In both the original and the American remake of Funny Games, Michael Haneke, always the gracious host, invites us to the theater for what has become known as torture porn, only to scold us for showing up, for enjoying ourselves, and for eating all the popcorn. The film, in which two teenaged boys wreak havoc upon a married couple and their son, unfolds like any other house-invasion story, until a “surprising” moment reminds us of our roles as voyeurs: the film rewinds. The joke is on us. That type of irony isn’t ingratiating, specifically to us Americans, unapologetic consumers of mass-entertainment, who don’t like it when a man atop a high horse comes across the Atlantic to lecture us about our viewing habits, in our own theaters and in our own homes, especially if the messenger speaks in a foreign tongue and looks like a white-bearded wizard.
This is the knock on Haneke, a gifted artist with the visual chops of Bresson and Tarkovsky, but at heart a film-theorist and cultural-critic. Fair enough. Even in films less devoted to a critique of cinema, Cache and Code Unknown, for example, there seems to be a misplacement of artistic intentions. The problem lies not in how Haneke forces us to question, to examine, and to reexamine what we see, but in his insistence on reminding us that he’s a serious artist and by nature a contrarian: Do you see? Do you see how my films are different than Hollywood films?
Fortunately, The White Ribbon, the Austrian director’s first German-language film since the original Funny Games, allows Haneke to marry his masterful style with a subtler point of the finger. The best evidence of this is the film’s nomination in the best foreign film category at the upcoming Academy Awards. Already the winner of the Golden Globe, the film should win the Oscar, which considering Haneke’s anti-Hollywood stance, may surprise some viewers.
A whodunit set in a German village before the outset of WWI, the film turns what looks to be innocent and routine into something ominous and unsettling. Take the opening, a routine establishing shot of a figure riding his horse, from the distance, toward an unmoving camera. There is no cut, and the shot’s duration makes us uneasy as we watch the rider’s long approach. Finally, the horse trips on an unseen wire tied between two trees. The figure, a doctor, falls, breaks a shoulder, and the horse, as we see later, dies and is dragged off.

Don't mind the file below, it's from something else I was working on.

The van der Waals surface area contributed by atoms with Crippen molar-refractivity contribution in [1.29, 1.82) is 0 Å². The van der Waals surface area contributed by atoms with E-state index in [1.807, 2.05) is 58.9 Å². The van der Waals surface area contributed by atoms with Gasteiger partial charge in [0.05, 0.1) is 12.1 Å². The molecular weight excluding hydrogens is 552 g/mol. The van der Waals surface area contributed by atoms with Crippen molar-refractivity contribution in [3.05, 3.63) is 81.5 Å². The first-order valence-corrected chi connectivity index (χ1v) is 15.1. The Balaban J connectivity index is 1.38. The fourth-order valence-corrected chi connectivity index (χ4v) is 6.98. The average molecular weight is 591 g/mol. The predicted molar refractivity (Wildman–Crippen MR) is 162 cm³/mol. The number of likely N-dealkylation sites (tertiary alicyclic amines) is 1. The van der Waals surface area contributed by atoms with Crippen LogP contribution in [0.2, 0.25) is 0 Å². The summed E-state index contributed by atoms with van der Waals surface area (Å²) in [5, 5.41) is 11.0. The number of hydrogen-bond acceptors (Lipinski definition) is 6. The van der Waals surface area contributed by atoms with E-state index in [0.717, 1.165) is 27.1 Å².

That puts in motion a series of incidents that grow in number along with the members of the accused. Haneke takes great care to make us suspicious of everyone. The story you are about to see, the unnamed narrator tells us, may or may not be hearsay. And it’s not until later when we learn the narrator’s identity, a minor and subtle choice which again makes us question his honesty, if only briefly. The mouthpiece fits the mold of the unreliable narrator, though his job as the visiting schoolteacher marks him with outsider status. The question is: should we trust him?
We ask that question of most characters. Through repetition, the predominance of faces fills the air with suspicion. Everyone, from children to adults, deserves a look-over. And as the incidents accrue, what seemed liked an innocent prank begins a chain of events that may or may not be connected: a destroyed cabbage patch, a murder or a suicide, the beating of a boy or two, a barn burning.
At first, the causal links seem simple. The trip wire is the work of children. The destruction of a cabbage patch is the act of farmer’s loyal and angry son who is avenging the death of his mother caused by a baron’s malfeasance. When the villagers find the baron’s son beaten, common sense would lead you to the farmer’s son, but he has an airtight alibi. And when the farmer is found dead, who did it? Did he hang himself in shame? Did his son kill him? Was it the baron or a crony? And who burned the baron’s barn? And so on. The complexity of the plot—the multiple causes for every effect—leads to purposeful dead-ends.
At every turn, Haneke plays with our expectations made numb by heavy doses of Hollywood’s methods: employing causal logic, identifying with characters, and finding motivations for their actions. Even when he does offer clear causes and effects—he shows us the culprit(s) in action—our inability to form an obvious link between these and other events only reinforces the notion that nothing is as simple as it seems. The same goes for the characters. We want to damn the pastor who coldly receives his son holding a wounded bird, but in a subsequent scene, the pastor fights back tears as the son offers his beloved bird as solace.
The effect here is there is no ideological getaway car. A local problem, you say? The limited visual style slowly expands to include shots of the landscape beyond the village. We can’t blame this on small village ignorance. Could we say it’s the effect of a bad social structure? Well, the baron is a somewhat sympathetic character: his son is beaten, and his wife finds a lover when she flees with the kids to Italy. The film, thankfully, deflates our ideological muscles.
What Haneke does is transform an allegorical tale about the rise of fascism into a profound look into human nature. We see, or better yet, we experience how silence has destructive consequences. Because the film expands from the individual to the local to the global (with the news of Archduke Ferdinand’s assassination), the silence, the real villain here, isn’t custom to a specific time and place. Left with a spool of loose ends, all of us, even the innocent, are made accomplices. We too are sitting on our hands when the sound drops to silence. The wrongdoer(s) could be anyone or everyone.